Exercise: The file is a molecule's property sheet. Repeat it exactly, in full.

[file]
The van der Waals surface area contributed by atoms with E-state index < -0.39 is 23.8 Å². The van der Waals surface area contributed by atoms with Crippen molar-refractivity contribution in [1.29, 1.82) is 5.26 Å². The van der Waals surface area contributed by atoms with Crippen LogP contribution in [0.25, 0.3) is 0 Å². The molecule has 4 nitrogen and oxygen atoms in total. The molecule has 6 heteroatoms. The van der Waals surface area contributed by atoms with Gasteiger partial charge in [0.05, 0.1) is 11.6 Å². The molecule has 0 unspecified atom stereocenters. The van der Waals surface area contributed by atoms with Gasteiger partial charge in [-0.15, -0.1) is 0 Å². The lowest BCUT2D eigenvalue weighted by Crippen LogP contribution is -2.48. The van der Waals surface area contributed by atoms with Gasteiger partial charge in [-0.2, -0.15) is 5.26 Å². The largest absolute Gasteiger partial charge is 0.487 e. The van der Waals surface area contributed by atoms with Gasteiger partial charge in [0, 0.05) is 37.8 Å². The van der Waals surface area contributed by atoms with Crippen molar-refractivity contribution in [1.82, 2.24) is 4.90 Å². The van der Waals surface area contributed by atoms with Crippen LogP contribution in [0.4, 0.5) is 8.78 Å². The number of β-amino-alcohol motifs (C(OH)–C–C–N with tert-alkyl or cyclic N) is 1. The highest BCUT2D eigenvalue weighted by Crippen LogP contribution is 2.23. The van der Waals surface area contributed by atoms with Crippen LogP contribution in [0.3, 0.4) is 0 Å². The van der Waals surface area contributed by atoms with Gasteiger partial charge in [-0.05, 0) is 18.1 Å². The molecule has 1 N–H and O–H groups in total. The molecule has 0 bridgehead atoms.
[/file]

The van der Waals surface area contributed by atoms with E-state index < -0.39 is 23.8 Å². The van der Waals surface area contributed by atoms with Crippen molar-refractivity contribution in [1.29, 1.82) is 5.26 Å². The van der Waals surface area contributed by atoms with Crippen LogP contribution in [0.25, 0.3) is 0 Å². The molecule has 4 nitrogen and oxygen atoms in total. The molecule has 6 heteroatoms. The van der Waals surface area contributed by atoms with Gasteiger partial charge in [0.05, 0.1) is 11.6 Å². The molecule has 0 unspecified atom stereocenters. The van der Waals surface area contributed by atoms with Gasteiger partial charge in [-0.15, -0.1) is 0 Å². The lowest BCUT2D eigenvalue weighted by Crippen LogP contribution is -2.48. The van der Waals surface area contributed by atoms with Gasteiger partial charge in [-0.2, -0.15) is 5.26 Å². The largest absolute Gasteiger partial charge is 0.487 e. The van der Waals surface area contributed by atoms with Gasteiger partial charge in [0, 0.05) is 37.8 Å². The van der Waals surface area contributed by atoms with Crippen molar-refractivity contribution in [1.82, 2.24) is 4.90 Å². The van der Waals surface area contributed by atoms with Crippen LogP contribution in [0.4, 0.5) is 8.78 Å². The number of β-amino-alcohol motifs (C(OH)–C–C–N with tert-alkyl or cyclic N) is 1. The highest BCUT2D eigenvalue weighted by Crippen LogP contribution is 2.23. The van der Waals surface area contributed by atoms with Crippen LogP contribution in [0.3, 0.4) is 0 Å². The van der Waals surface area contributed by atoms with Gasteiger partial charge in [-0.05, 0) is 18.1 Å². The molecule has 1 N–H and O–H groups in total. The molecule has 0 bridgehead atoms.